Tag Archives: colossus

DANGER ROOM TEST SEQUENCE COLLAGE

30 Aug

(I’ve been using the term panorama for this piece, but I have a nagging feeling that’s the wrong term… collage maybe?)

Here in its entirety, courtesy of Demon Geek, is the whole Danger Room Test Seqeuence composition that had been comprised of cards 91-99:

To read the capsule reviews of these cards, check out the previous 3 entries:

Looking at all 9 cards together actually looks much better, now that you can see how the various details spill over into each card, making them feel less like individual half-assed cards. For example I never noticed how Wolverine, Cyclops, and Gambit were all attacking the same robot (which Colossus may have thrown at them from the bottom right).

The top three cards are a little more disparate, with Nightcrawler and Archangel not doing much of anything at all. It would’ve been great if Nightcrawler had teleported into his current spot from a previous spot (between Wolverine and Cable, for example), and we saw the bamf explosion from where he disappeared; Meanwhile, Archangel could’ve been unleashing his feather blades, which would’ve nicely crossed over into several cards.

And finally, it’s hard to not notice Storm being the only woman of the nine characters, since Lee seemed to relish drawing women. I wouldn’t even necessarily count Storm as being the most popular female character at the time (Rogue, Jean Grey, and Psylocke could all be in the running), though she can definitely hold her own.

Trivia 1: there are 26 individual female character cards (counting Jean and Dark Phoenix as separate cards), compared to 50 male cards (counting the robots as anthropomorphically male, including Widget, but not counting the Brood), which means proportionally three of these nine cards should’ve been occupied by women.

Trivia 2: If someone were to ask you how many characters are in this composition, the correct answer is ten: Professor X can be seen in the window behind Gambit.

 

97,98,99 – DANGER ROOM: Cyclops, Cable, Colossus

29 Aug

Subject: Cyclops

I’d kind of noticed it before but never really thought about it too much, but man what is with Lee and drawing Cyclops (and other similar characters) with such a huge crotch? I understand it’s kind of a foreshortening that makes the character look taller, but when the focal point is a huge yellow Speedo, it’s just a little too damn distracting.

 

Subject: Cable

Where Lee drew Cyclops with a huge groin, Cable suffers (chronically) from gigantic thighs. Liefeld did it, and unfortunately Lee does it in this instance, though a little more subdued. It’s a kind of messiness that was nicely absent from his individual card, which was tightly rendered and posed. And since when does Cable have a spiked gauntlet? Who is he, Spawn?

 

Subject: Colossus

And to round out the panorama, we get Colossus. Lee is always pretty good when it comes to Peter, and it’s not like this pose is bad, but it’s a little muddled and honestly he looks no bigger than any of the other characters, when clearly he should be the largest out there (especially Wolverine). The posing in his side-b portrait is a more stock Colossus pose, the stoic face with the outstretched hand reaching out, giving Lee opportunity to show off the contours of Colossus’ muscles. In hindsight, he looks more like a creepy stalker (or Frankenstein) reaching out to his victim.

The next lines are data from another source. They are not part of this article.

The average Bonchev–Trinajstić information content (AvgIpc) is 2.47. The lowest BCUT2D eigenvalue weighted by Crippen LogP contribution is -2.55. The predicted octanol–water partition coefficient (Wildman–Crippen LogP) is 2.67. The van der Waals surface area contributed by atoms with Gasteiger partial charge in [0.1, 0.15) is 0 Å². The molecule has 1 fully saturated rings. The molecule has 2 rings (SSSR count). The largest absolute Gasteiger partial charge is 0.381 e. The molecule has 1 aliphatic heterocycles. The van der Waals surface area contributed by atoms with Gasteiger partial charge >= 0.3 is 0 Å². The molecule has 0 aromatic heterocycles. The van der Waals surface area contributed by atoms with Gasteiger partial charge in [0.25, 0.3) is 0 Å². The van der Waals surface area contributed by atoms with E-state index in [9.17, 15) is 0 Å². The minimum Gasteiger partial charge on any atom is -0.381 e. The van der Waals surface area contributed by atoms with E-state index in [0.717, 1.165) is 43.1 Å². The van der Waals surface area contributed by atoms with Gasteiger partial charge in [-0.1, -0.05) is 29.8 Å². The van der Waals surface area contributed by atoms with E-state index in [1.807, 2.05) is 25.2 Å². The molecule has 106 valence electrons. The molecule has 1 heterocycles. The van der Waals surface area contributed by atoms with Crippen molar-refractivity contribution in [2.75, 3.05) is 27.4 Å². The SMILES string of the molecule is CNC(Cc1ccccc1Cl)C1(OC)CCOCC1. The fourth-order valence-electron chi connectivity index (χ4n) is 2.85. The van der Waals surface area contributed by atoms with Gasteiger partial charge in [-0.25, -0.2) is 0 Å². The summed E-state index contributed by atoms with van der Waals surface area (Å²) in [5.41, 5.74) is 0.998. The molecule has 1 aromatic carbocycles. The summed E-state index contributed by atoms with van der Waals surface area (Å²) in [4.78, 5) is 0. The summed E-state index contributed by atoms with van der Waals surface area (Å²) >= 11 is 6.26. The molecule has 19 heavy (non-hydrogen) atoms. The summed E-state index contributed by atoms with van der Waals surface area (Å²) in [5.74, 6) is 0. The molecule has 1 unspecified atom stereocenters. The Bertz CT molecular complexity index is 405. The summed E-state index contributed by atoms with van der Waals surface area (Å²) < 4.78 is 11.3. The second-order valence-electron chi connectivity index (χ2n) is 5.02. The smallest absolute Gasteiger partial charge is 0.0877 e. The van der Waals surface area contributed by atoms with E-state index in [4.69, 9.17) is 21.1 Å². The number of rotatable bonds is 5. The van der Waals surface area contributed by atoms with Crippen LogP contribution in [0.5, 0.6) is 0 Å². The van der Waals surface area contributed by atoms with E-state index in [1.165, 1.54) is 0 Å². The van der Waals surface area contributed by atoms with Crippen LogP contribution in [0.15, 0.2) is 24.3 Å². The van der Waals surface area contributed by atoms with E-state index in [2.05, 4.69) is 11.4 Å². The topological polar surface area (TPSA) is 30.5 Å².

84 – MAGIK

8 Aug

Subject: Magik
Real Name: Illyana Rasputin
Height: 5’5″ Weight: 120 lbs.
First Appearance: Giant-Size X-Men #1, May 1975 (as Illyana), Magik Limited Series #1, December 1983 (as Magik)

Power Ratings:

  • Energy Projection: 2/7
  • Mental Powers: 2/7
  • Strength: 2/7
  • Fighting Ability: 5/7
  • Intelligence: 2/7

I will admit: my first memory of Illyana Rasputin was in X-Men #20, when it was being revealed that she was the first victim of Stryfe‘s Legacy Virus. Even the concept of New Mutants and Magik was quite foreign to me at the time. Of course she was involved in a storyline right before then (in issues 17 and 18), which I never had (and continue to not) have access to. X-Men #20 was published May 1993, a month after I first arrived as a 9-year-old in the United States. And since comics take a while to have reached the Philippines back then, that explains the gap in my childhood collection.

Magik is again one of those peripheral characters that kind of led the way for the X-Men to get themselves into non-earth non-mutant related adventures, this time around to the realm of dark sorcery with the devil-like villain Belasco. I just recently read this first adventure, wherein a seven-year-old Illyana was kidnapped and returned to Colossus (her brother) having doubled in age, presumably having been confined in the dark realm the entire time and raised to be a dark sorceress. What a terrible way to go through your tweens (okay, the normal way is also pretty terrible).

The card biography refers to the fact that by this point in the continuity Magik had reverted to her 7-year-old self after effectively martyring herself for her fellow New Mutants, so it’s somewhat odd to see portrayed as her Soulsword-wielding, teleporting teenage self. Then again, this section IS called “Ex-X-Men” so I guess it’s okay.

The art in this is satisfactory, with a strong pose (that luckily doesn’t over-sexualize her) making up for the otherwise sparse detailwork. There’s a just-barely comical use of 90’s computer-generated imagery with the coloring of her teleportation disc, which really could’ve been much much worse.

Finally her Power Ratings are confusing; I can’t tell if it’s supposed to be representative of her “current” 7-year-old state, or her teenage state; if the former , a 5/7 in Fighting Ability seems to be stretching it, but if the latter, her Energy Projection rating seems paltry, at least if you’d consider her Soulsword and teleportation discs to be energy projections (I would).